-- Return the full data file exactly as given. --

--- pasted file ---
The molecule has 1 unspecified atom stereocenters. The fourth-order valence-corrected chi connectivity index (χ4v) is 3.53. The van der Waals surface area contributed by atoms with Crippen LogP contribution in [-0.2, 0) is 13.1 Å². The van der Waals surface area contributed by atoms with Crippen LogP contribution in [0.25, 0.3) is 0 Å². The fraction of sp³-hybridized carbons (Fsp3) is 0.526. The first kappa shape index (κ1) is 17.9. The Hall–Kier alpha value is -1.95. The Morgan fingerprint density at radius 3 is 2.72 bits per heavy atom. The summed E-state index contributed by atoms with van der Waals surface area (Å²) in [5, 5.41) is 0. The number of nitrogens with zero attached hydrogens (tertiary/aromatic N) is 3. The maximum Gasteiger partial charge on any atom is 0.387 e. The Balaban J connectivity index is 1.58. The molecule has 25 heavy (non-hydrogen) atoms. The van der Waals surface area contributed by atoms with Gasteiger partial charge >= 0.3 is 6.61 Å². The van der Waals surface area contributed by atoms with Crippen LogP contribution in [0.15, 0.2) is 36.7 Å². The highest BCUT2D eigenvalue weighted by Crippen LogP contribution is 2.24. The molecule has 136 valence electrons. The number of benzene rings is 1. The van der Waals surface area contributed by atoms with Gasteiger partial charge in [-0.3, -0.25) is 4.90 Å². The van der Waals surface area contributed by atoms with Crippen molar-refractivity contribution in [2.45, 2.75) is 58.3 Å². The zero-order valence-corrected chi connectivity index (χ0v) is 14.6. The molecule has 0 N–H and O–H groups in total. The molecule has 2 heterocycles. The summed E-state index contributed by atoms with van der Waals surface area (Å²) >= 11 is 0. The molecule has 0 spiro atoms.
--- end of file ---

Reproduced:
The molecule has 1 unspecified atom stereocenters. The fourth-order valence-corrected chi connectivity index (χ4v) is 3.53. The van der Waals surface area contributed by atoms with Crippen LogP contribution in [-0.2, 0) is 13.1 Å². The van der Waals surface area contributed by atoms with Crippen LogP contribution in [0.25, 0.3) is 0 Å². The fraction of sp³-hybridized carbons (Fsp3) is 0.526. The first kappa shape index (κ1) is 17.9. The Hall–Kier alpha value is -1.95. The Morgan fingerprint density at radius 3 is 2.72 bits per heavy atom. The summed E-state index contributed by atoms with van der Waals surface area (Å²) in [5, 5.41) is 0. The number of nitrogens with zero attached hydrogens (tertiary/aromatic N) is 3. The maximum Gasteiger partial charge on any atom is 0.387 e. The Balaban J connectivity index is 1.58. The molecule has 25 heavy (non-hydrogen) atoms. The van der Waals surface area contributed by atoms with Gasteiger partial charge >= 0.3 is 6.61 Å². The van der Waals surface area contributed by atoms with Crippen LogP contribution in [0.15, 0.2) is 36.7 Å². The highest BCUT2D eigenvalue weighted by Crippen LogP contribution is 2.24. The molecule has 136 valence electrons. The number of benzene rings is 1. The van der Waals surface area contributed by atoms with Gasteiger partial charge in [-0.3, -0.25) is 4.90 Å². The van der Waals surface area contributed by atoms with Crippen molar-refractivity contribution in [2.45, 2.75) is 58.3 Å². The zero-order valence-corrected chi connectivity index (χ0v) is 14.6. The molecule has 0 N–H and O–H groups in total. The molecule has 2 heterocycles. The summed E-state index contributed by atoms with van der Waals surface area (Å²) >= 11 is 0. The molecule has 0 spiro atoms.